The downsides of NetAid’s approach begin with the limited ability to generate a coherent fandom. Conventional wisdom holds that fans either emerge organically around games, or they don’t. Here, NetAid made significant investments to foster fan-like participation around the Peter Packet narrative, but the result may be more akin to building a political constituency than building true fans of culture.
Controversially, the value for different forms of civic participation was set quantitatively by NetAid through its point system, rather than allowing the community to determine the issues or actions they wanted to pursue. Overall, the nonprofit exercised unusual control over the entire process – which is partly justified by the need to scaffold the participation of youth, and by the desire to extend the game world into the civic actions, but is partly unjustified and reflects the tendency of nonprofits to direct participation.
Ethically, this case study also raises several concerns. By forcing a singular connection between the narrative world and civic action, NetAid undermines the community’s ability to democratically choose between possible actions. Of course, this may be the price to pay for greater throughput on the motivation funnel, but it undermines the grassroots nature of most fan participation. By claiming the entire process, from media creation to civic action, NetAid also eliminates the independent stability of the community – demonstrated in this case by the disappearance of the community when NetAid shut down the Challenge after the 10-day trial, even though the game remained available. Finally, games inevitably represent biased worldviews. What obligation does the nonprofit sector (and its funders) have to offer multiple games on particular social issues? If a character like Peter Packet becomes successful, are they obligated to make the copyright open so that others can develop alternative games? Or to allow other nonprofits to plug the game into their advocacy toolset?
Ultimately, the more that fans organize for civic action, the more traditional organization will consider building properties like Peter Packet. There are both practical and ethical barriers, both embedded in the culture and ecology of the nonprofit sector. This case study demonstrates some of the possibilities of extending game narratives and mechanics into real-world civic action, including with relatively young children. When nonprofits take the lead, they inherently limitations some participation modes, but can also offer direct access to the infrastructure for civic action.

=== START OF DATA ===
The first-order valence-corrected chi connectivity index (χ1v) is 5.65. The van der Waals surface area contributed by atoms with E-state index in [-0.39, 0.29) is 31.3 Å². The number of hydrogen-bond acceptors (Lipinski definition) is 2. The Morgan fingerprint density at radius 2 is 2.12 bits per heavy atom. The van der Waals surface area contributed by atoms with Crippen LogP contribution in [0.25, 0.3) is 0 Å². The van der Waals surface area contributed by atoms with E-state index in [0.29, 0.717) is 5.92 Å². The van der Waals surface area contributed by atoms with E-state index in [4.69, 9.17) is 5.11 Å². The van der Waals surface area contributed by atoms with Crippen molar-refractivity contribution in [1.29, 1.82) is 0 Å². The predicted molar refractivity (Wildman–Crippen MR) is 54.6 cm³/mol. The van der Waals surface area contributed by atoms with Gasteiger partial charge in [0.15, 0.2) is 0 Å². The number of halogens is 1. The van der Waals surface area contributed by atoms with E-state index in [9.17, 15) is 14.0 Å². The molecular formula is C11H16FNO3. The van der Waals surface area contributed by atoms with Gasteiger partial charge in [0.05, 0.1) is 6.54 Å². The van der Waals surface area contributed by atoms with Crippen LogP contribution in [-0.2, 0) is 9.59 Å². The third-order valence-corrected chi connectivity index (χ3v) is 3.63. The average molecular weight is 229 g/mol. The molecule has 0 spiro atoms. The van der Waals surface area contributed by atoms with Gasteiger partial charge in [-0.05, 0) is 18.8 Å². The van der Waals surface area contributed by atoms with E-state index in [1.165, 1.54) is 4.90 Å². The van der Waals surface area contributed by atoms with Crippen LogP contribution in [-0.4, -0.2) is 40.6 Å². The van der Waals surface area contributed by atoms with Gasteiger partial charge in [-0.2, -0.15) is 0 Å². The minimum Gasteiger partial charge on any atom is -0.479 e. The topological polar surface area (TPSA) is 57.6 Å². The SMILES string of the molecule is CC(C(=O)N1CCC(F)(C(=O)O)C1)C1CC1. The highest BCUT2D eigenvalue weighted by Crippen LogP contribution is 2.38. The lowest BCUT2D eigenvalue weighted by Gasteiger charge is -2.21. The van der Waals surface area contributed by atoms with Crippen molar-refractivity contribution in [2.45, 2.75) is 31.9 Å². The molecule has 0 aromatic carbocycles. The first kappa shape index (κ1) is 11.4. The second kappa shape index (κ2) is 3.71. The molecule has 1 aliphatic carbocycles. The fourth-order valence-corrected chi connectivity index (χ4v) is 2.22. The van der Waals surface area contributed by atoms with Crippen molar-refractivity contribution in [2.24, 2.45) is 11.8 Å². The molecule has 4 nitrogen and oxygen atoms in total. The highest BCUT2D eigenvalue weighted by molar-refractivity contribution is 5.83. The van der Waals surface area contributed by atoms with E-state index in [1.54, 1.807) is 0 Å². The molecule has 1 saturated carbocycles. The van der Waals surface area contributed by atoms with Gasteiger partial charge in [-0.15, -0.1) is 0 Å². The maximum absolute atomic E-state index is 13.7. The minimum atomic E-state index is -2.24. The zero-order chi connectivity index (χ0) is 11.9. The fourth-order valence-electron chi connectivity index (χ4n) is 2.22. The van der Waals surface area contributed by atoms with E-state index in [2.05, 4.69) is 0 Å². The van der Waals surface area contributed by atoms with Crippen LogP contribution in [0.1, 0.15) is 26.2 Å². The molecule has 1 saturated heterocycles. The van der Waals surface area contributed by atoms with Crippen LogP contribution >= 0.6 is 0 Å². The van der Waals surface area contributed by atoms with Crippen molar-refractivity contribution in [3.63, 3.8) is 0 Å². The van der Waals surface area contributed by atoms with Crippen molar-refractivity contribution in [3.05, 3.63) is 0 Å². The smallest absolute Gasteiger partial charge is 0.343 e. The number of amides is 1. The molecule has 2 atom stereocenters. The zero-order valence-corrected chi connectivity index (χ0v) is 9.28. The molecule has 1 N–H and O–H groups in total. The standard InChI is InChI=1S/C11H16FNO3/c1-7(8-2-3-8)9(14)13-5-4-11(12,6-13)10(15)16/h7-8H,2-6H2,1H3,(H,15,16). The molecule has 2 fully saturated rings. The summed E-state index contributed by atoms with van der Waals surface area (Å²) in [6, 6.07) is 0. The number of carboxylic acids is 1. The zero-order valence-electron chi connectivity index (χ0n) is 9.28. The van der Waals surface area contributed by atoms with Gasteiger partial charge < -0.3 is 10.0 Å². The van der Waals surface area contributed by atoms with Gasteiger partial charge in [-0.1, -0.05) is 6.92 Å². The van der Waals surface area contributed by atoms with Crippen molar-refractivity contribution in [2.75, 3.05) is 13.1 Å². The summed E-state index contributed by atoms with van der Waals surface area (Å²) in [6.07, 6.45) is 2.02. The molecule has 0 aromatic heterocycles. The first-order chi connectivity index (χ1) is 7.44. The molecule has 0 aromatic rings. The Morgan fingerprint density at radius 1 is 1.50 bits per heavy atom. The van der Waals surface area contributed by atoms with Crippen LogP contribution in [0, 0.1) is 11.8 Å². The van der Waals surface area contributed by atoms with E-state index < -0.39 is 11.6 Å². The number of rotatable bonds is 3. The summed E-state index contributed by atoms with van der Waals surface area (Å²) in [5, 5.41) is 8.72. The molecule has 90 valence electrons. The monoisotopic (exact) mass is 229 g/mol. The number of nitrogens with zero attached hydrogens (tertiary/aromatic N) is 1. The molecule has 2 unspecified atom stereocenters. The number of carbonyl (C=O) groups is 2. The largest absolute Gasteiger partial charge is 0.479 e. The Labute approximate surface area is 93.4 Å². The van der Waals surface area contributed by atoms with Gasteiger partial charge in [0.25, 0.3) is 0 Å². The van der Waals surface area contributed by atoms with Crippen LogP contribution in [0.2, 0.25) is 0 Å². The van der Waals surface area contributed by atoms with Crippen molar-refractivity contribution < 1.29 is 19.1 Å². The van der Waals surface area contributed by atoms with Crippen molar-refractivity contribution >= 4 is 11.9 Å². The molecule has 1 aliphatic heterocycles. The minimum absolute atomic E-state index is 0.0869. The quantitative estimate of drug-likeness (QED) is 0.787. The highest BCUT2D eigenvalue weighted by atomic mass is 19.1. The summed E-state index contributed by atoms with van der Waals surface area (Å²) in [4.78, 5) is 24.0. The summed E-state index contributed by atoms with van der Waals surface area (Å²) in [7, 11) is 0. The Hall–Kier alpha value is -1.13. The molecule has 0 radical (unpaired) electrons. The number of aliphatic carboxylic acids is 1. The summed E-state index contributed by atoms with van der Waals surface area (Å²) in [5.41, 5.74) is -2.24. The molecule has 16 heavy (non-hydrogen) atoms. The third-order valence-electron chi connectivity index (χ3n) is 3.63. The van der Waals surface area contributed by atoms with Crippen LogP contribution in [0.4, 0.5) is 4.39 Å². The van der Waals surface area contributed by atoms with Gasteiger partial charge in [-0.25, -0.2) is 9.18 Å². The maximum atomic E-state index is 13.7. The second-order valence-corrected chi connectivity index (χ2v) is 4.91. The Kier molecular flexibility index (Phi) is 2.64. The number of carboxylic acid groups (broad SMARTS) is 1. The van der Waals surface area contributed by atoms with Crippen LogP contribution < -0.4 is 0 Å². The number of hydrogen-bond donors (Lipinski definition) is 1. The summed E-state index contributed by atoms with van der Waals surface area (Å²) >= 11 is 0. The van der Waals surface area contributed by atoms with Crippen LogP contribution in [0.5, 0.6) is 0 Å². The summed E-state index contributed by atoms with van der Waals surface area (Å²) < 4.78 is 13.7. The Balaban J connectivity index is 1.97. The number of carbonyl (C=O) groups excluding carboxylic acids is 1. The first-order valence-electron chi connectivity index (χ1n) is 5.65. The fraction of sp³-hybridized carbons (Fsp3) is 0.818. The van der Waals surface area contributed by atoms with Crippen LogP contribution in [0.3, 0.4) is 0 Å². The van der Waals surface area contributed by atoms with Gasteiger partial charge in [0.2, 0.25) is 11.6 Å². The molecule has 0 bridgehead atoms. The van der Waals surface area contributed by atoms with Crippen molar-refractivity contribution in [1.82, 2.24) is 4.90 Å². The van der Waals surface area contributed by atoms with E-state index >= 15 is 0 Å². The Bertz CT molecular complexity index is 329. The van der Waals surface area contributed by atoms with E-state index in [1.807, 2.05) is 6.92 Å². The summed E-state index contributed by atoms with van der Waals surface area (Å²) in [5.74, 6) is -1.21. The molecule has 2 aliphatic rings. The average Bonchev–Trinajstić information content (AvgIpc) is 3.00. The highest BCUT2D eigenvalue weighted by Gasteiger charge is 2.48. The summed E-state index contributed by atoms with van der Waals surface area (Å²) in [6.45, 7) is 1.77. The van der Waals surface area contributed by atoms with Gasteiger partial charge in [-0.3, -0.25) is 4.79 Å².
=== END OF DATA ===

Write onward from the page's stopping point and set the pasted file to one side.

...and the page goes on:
Peter Packet was developed by Cisco through a contract with e-learning vendor A.S.K. Learning. The full cost of the game is not public, but several games industry experts told me that the game’s assets probably cost $200-400,000 to develop. For NetAid, the partnership was an opportunity to retell its success stories in a new medium, using professional animators and voice actors, for almost no cost.
 This investment only makes sense at scale: at the time, Cisco had more than 30,000 thousand employees (CNET News, 2004); the budget for the game was on the order of ten dollars per employee. By 2010, Cisco had surpassed 60,000 employees worldwide (according to their website, http://newsroom.cisco.com/dlls/corpinfo/factsheet.html ; retrieved on January 11, 2010).
 Cisco provided half the initial ten million dollars in funding for NetAid, matching dollars with the United Nations Development Programme. NetAid’s origin story is especially worth note here given its fan focus. Specifically, the NetAid launch in 1999 featured a series of high profile rock concerts against extreme poverty in London, Geneva and New York. At that time, the rock concerts were the largest ever streamed live – a technical feat made possible with Cisco’s engineering. The concerts drew on the existing fan bases of several major rock stars, from the Eurythmics to David Bowie, Sheryl Crow, Wyclef Jean and Sting. There were more than 2.4 million streams of the concert, according to Cisco (Guothro, 1999). Yet NetAid struggled to retain and translate fans’ enthusiasm into civic action. In some ways, games represented a return to working with fans for NetAid, but with a shifted focus from tapping celebrities to building a new fan base.
 The author of this paper was a primary designer for the Peter Packet civic action system, and oversaw its ten-day trial run. Much of this description is based on the author’s own notes from phone calls and design meetings while he was employed at NetAid. The author is not currently employed or partnered with NetAid; NetAid itself has subsequently been acquired by Mercy Corps.
 Fundraising for this new game was substantially aided by the existence of Peter Packet as a model. While NetAid was unable to raise sufficient funds for the new game before it merged with Mercy Corps in 2007, its efforts to collaboratively raise awareness about social issue games led it to co-found the Games for Change movement, which has held annual conferences since 2004.
 The image of Cisco headquarters is courtesy of The Howling Phaedrus, and is available at: http://www.flickr.com/photos/densaer/410784652/
Gouthro, L. (October 19, 1999). NetAid: Connecting with a conscience. PC World, Retrieved from http://www.pcworld.com/article/13358/netaid_connecting_with_a_conscience.html
Kahne, J., Middaugh, E., & Evans, C. (2008). The civic potential of video games. Whitepaper Series from The John D. and Catherine T. MacArthur Foundation, Retrieved from http://www.civicsurvey.org/White_paper_link_text.pdf